Out in the rural areas of NSW (and probably in other states of Australia as well) this book has been causing a minor furore. Country town bookstores were selling out of all their copies in a day, everyone was talking about it, everyone wanted to read it, everyone was ordering in a copy for their father/wife/husband/themselves because the word on the street was that it contained mighty important information about how to drought-proof your land.
This book is quite seminal in the fact that it addresses the Australian landscape for what it is, rather than for what it is not. And that is quite rare (in my experience) when it comes to texts on producing yields (animal, vegetable, whatever) from the Australian landscape. I am quite consistently amazed at how little is considered when we set up systems in this country with the intent to produce something from the land. And by this i mean land in every sense of the word – from the large-scale agriculture which feeds us to our private courtyards and our front lawns.
Peter Andrews has been developing the techniques outlined in this book for over twenty years, by looking at the lay of the land, how water runs across it, and what seems to depend on what within the ecosystems that he was managing farms and horse-studs on…
This book is valuable i think for a couple of reasons. Firstly, it has a broad reach. Andrews is endorsed in his views by the National Party and a host of other bigwigs in business and such within the rural sector, and this has lead to Back from the Brink being seen as something that comes from an authoritative, dependable voice. Secondly, this book is a result of a really rather fascinating Australian Story episode from ABC, which profiled Peter and his work. So therefore it makes it into the ABC bookshop side of things as well as the more specialized rural sector. Thirdly, Peter goes out of his way to emphasize the uniqueness of the Australian landscape, and its relationship with water and available nutrients – something which is still being understood, explored and negotiated by just about everyone from Jamie Durie to the CSIRO . And i think, as a picture of a very individual understanding of the Australian landscape and techniques for approaching it for farming and cultivation, this book is very important.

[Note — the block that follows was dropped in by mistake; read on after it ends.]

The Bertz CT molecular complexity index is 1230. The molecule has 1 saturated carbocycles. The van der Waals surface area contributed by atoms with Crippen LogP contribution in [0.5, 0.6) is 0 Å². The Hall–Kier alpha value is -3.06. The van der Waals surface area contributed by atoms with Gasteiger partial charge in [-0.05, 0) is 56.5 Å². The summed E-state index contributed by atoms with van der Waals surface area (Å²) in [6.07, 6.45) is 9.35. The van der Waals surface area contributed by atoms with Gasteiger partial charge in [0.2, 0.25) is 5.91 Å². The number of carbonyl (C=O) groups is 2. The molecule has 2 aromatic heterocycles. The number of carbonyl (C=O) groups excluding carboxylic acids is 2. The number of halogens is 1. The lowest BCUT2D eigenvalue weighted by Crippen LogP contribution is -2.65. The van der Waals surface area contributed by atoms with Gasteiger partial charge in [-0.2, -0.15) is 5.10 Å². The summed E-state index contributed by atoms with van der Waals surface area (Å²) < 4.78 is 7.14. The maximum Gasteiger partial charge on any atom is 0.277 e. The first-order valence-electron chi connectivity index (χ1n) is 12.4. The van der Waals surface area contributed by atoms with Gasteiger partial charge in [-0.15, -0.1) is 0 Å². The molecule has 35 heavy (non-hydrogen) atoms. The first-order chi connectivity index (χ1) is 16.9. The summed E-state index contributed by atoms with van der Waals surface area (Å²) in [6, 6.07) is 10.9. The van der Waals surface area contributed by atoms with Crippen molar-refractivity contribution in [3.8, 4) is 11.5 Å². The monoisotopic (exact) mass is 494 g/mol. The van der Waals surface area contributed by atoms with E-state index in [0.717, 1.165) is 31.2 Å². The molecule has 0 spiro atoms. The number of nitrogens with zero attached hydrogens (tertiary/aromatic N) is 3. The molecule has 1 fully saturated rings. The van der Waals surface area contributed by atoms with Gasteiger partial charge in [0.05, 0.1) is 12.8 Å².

Back from the Brink is, however, a book I have some issues with. Peter’s Natural Sequence Farming techniques are great, but they don’t go far enough in my opinion. If you were to put the basics of Natural Sequence Farming up against the basics of Permaculture , another design system which seeks to work with the particular environment it is applied to, Natural Sequence Farming doesn’t quite stack up. But that is not to say it isn’t a very interesting system. It is. And given the thrashing we’ve given the Australian environment in the last 200 years, all well thought through, non-chemically based ideas that seek to work with, rather than against, the environment are welcome in my eyes.
I would actually recommend this book to anyone trying to get a handle on the psychology of how we as westerners have approached the Australian landscape. But I would also recommend that anyone reading this book should also have a look at Introduction to Permaculture or, if you’re brave, at Permaculture – a Designers Manual (by Bill Mollison) or Permaculture (by David Holmgren) – because i think these texts take the kernel of what Andrews is trying to develop and take it to the next ball-park. All that said, i think Back from the Brink will end up being an Australian classic text for its era, for what it proposes and how it asks us to see this wide land of droughts and flooding plains.
Back from the Brink – illustration on page 99